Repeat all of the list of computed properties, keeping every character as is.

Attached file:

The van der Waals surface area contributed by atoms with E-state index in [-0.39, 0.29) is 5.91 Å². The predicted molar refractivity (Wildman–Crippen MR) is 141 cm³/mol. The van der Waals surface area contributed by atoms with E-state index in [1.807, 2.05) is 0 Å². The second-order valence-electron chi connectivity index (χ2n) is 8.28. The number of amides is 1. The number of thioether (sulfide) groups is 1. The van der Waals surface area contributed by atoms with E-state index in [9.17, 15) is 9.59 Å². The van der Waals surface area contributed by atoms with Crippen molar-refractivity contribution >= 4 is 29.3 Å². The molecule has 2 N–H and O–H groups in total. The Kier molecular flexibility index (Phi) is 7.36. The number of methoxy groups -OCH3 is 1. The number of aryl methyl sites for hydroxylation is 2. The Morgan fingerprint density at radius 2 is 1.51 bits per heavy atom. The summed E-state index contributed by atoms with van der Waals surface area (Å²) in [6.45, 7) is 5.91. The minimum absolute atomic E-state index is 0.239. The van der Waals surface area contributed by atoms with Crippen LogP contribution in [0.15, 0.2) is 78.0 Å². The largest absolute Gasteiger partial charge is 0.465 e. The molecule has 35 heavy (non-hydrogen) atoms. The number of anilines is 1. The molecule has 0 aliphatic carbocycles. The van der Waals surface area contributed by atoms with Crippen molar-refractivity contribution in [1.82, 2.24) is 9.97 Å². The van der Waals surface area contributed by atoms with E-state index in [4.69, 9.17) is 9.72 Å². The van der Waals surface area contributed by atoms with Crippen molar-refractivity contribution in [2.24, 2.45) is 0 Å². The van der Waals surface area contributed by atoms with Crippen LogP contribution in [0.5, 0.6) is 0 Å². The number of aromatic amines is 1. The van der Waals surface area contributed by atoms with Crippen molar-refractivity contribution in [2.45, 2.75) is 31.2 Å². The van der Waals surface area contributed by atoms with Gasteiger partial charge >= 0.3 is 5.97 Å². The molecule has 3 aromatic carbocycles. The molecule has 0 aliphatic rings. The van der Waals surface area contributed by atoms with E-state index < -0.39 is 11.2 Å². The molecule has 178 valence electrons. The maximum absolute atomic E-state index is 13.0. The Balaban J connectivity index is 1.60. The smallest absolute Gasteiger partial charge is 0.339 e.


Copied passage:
The van der Waals surface area contributed by atoms with E-state index in [-0.39, 0.29) is 5.91 Å². The predicted molar refractivity (Wildman–Crippen MR) is 141 cm³/mol. The van der Waals surface area contributed by atoms with E-state index in [1.807, 2.05) is 0 Å². The second-order valence-electron chi connectivity index (χ2n) is 8.28. The number of amides is 1. The number of thioether (sulfide) groups is 1. The van der Waals surface area contributed by atoms with E-state index in [9.17, 15) is 9.59 Å². The van der Waals surface area contributed by atoms with Crippen molar-refractivity contribution >= 4 is 29.3 Å². The molecule has 2 N–H and O–H groups in total. The Kier molecular flexibility index (Phi) is 7.36. The number of methoxy groups -OCH3 is 1. The number of aryl methyl sites for hydroxylation is 2. The Morgan fingerprint density at radius 2 is 1.51 bits per heavy atom. The summed E-state index contributed by atoms with van der Waals surface area (Å²) in [6.45, 7) is 5.91. The minimum absolute atomic E-state index is 0.239. The van der Waals surface area contributed by atoms with Crippen LogP contribution in [0.15, 0.2) is 78.0 Å². The largest absolute Gasteiger partial charge is 0.465 e. The molecule has 35 heavy (non-hydrogen) atoms. The number of anilines is 1. The molecule has 0 aliphatic carbocycles. The van der Waals surface area contributed by atoms with Crippen molar-refractivity contribution in [1.82, 2.24) is 9.97 Å². The van der Waals surface area contributed by atoms with E-state index in [4.69, 9.17) is 9.72 Å². The van der Waals surface area contributed by atoms with Crippen molar-refractivity contribution in [2.24, 2.45) is 0 Å². The van der Waals surface area contributed by atoms with Crippen LogP contribution in [0.5, 0.6) is 0 Å². The number of aromatic amines is 1. The van der Waals surface area contributed by atoms with Crippen molar-refractivity contribution in [2.45, 2.75) is 31.2 Å². The van der Waals surface area contributed by atoms with Gasteiger partial charge >= 0.3 is 5.97 Å². The molecule has 3 aromatic carbocycles. The molecule has 0 aliphatic rings. The van der Waals surface area contributed by atoms with E-state index < -0.39 is 11.2 Å². The molecule has 178 valence electrons. The maximum absolute atomic E-state index is 13.0. The Balaban J connectivity index is 1.60. The smallest absolute Gasteiger partial charge is 0.339 e.